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The historic ruins of St. Raphael’s Roman Catholic Church

August 2019

St. Raphael’s Roman Catholic Church, a castle-like limestone church, has stood tall in rolling hills of Glengarry, Ontario, for 200 years. Built by Scottish immigrants between 1815 and 1821, the massive stone walls were once capped by a large timber roof that allowed it to be without interior columns, providing an unobstructed view for parishioners.

St Raphael’s was one of the earliest Roman Catholic churches to be built in what was then known as Upper Canada.

A fire in 1970 destroyed the roof, including the bell tower, and the interior, but the exterior walls were so sturdy, they survived the fire but in a weakened state. Stabilization measures were undertaken in 1973, 1986 and 1999.

One of the church’s original bells, cracked during the fire, is situated on a stone pedestal inside the ruins.

The church was declared a national historic site in 1999 and is now a popular tourist attraction, run by the Friends of the Ruins of St. Raphael. Cultural events and even the occasional church service are held within the walls.

Adjacent to the ruins is St. Raphael’s Cemetery, consecrated in 1801.

Sources: https://www.saintraphaelsruins.com, https://www.historicplaces.ca/en/rep-reg/place-lieu.aspx?id=14123

About the author

Bruce Forsyth

Bruce Forsyth served in the Royal Canadian Navy Reserve for 13 years (1987-2000). He served with units in Toronto, Hamilton & Windsor and worked or trained at CFB Esquimalt, CFB Halifax, CFB Petawawa, CFB Kingston, CFB Toronto, Camp Borden, The Burwash Training Area and LFCA Training Centre Meaford.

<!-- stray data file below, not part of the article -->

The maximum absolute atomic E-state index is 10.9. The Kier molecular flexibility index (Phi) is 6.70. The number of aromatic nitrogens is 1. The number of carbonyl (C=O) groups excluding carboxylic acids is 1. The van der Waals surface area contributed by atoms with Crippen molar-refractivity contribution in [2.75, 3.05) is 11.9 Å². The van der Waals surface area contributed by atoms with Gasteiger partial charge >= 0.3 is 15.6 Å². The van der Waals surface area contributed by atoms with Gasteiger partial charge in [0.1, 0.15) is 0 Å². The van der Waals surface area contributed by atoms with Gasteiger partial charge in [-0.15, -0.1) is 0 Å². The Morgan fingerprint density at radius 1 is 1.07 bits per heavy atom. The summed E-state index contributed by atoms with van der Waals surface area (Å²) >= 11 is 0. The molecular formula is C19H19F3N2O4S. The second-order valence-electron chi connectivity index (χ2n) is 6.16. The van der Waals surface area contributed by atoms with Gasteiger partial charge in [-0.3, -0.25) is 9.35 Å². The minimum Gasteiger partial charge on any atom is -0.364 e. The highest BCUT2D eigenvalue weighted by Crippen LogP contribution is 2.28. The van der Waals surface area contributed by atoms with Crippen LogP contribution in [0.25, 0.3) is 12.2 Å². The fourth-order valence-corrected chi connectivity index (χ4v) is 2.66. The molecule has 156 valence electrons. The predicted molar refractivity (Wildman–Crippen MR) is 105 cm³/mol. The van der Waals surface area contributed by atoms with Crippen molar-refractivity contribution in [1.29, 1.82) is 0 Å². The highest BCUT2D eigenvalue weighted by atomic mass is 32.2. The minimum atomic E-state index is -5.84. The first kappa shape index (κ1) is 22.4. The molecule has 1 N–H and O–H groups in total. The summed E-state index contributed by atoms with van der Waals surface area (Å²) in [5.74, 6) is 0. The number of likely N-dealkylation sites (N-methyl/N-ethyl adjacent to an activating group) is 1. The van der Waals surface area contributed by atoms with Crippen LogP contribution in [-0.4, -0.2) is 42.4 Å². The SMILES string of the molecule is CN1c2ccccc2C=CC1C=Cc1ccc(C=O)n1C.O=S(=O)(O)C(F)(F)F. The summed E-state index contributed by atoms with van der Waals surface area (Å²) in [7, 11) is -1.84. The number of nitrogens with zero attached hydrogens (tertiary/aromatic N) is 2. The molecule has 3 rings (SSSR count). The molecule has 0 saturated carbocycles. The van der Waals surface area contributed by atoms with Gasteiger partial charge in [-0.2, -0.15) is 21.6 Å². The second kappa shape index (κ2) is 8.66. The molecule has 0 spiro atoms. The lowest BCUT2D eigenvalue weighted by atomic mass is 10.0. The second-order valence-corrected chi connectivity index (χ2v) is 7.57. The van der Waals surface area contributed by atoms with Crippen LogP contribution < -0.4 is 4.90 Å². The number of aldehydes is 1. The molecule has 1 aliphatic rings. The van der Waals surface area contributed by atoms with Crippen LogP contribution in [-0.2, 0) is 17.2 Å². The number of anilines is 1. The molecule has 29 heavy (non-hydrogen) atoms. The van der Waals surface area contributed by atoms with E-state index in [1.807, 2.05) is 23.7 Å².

Permanent link to this article: https://militarybruce.com/the-historic-ruins-of-st-raphaels-roman-catholic-church/

2 comments

  1. Nadine bedard

    I’ve been looking every where online… But no answer, maybe you can help? How did the fire start?

    Nadinembedard@hotmail.com

    1. Bruce Forsyth

      Hi Nadine,

      I guess you weren’t able to find the right web sites as there are a lot of them out there, but not all of them tell the story very well. There have been various theories, but the one that seems the likely culprit is the following: In May 1962, the borough’s fire company undertook a controlled burn of garbage in the town dump, located in an abandoned strip-mine pit at the south-east end of town, in an effort to clean up the dump in preparation for the upcoming Memorial Day weekend. Unfortunately, the fire was not fully extinguished and an unsealed opening in the pit allowed the fire to enter the labyrinth of abandoned coal mines beneath Centralia.

      This is an excerpt from an article that I wrote on this web site – https://militarybruce.com/the-town-that-was. At the bottom of this article, you will find some links to other articles and documentaries on line.

      This information has been expressed by several residents of Centralia, past and present, so it would seem to be accurate.

      I hope this helps,

      Bruce

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